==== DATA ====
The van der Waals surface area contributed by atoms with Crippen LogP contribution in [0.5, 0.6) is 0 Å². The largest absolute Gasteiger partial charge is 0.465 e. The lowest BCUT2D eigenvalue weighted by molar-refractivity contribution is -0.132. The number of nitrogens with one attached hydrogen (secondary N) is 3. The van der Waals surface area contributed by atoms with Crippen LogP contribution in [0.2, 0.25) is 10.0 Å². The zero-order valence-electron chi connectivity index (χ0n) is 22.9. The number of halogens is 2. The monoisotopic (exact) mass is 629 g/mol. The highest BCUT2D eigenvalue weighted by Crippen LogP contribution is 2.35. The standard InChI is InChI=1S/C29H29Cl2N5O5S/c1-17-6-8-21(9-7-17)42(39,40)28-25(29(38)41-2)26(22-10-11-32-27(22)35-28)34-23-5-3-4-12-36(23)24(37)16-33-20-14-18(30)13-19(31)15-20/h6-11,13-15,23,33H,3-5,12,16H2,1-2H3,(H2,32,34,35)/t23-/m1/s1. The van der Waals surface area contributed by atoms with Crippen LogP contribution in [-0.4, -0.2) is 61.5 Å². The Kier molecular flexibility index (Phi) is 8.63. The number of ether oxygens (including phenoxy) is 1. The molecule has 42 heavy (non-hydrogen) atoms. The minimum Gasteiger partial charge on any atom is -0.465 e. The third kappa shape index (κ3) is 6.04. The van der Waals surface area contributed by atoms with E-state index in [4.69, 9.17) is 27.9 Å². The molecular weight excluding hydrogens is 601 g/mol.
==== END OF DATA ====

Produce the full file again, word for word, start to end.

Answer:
The van der Waals surface area contributed by atoms with Crippen LogP contribution in [0.5, 0.6) is 0 Å². The largest absolute Gasteiger partial charge is 0.465 e. The lowest BCUT2D eigenvalue weighted by molar-refractivity contribution is -0.132. The number of nitrogens with one attached hydrogen (secondary N) is 3. The van der Waals surface area contributed by atoms with Crippen LogP contribution in [0.2, 0.25) is 10.0 Å². The zero-order valence-electron chi connectivity index (χ0n) is 22.9. The number of halogens is 2. The monoisotopic (exact) mass is 629 g/mol. The highest BCUT2D eigenvalue weighted by Crippen LogP contribution is 2.35. The standard InChI is InChI=1S/C29H29Cl2N5O5S/c1-17-6-8-21(9-7-17)42(39,40)28-25(29(38)41-2)26(22-10-11-32-27(22)35-28)34-23-5-3-4-12-36(23)24(37)16-33-20-14-18(30)13-19(31)15-20/h6-11,13-15,23,33H,3-5,12,16H2,1-2H3,(H2,32,34,35)/t23-/m1/s1. The van der Waals surface area contributed by atoms with Crippen LogP contribution in [-0.4, -0.2) is 61.5 Å². The Kier molecular flexibility index (Phi) is 8.63. The number of ether oxygens (including phenoxy) is 1. The molecule has 42 heavy (non-hydrogen) atoms. The minimum Gasteiger partial charge on any atom is -0.465 e. The third kappa shape index (κ3) is 6.04. The van der Waals surface area contributed by atoms with E-state index in [4.69, 9.17) is 27.9 Å². The molecular weight excluding hydrogens is 601 g/mol.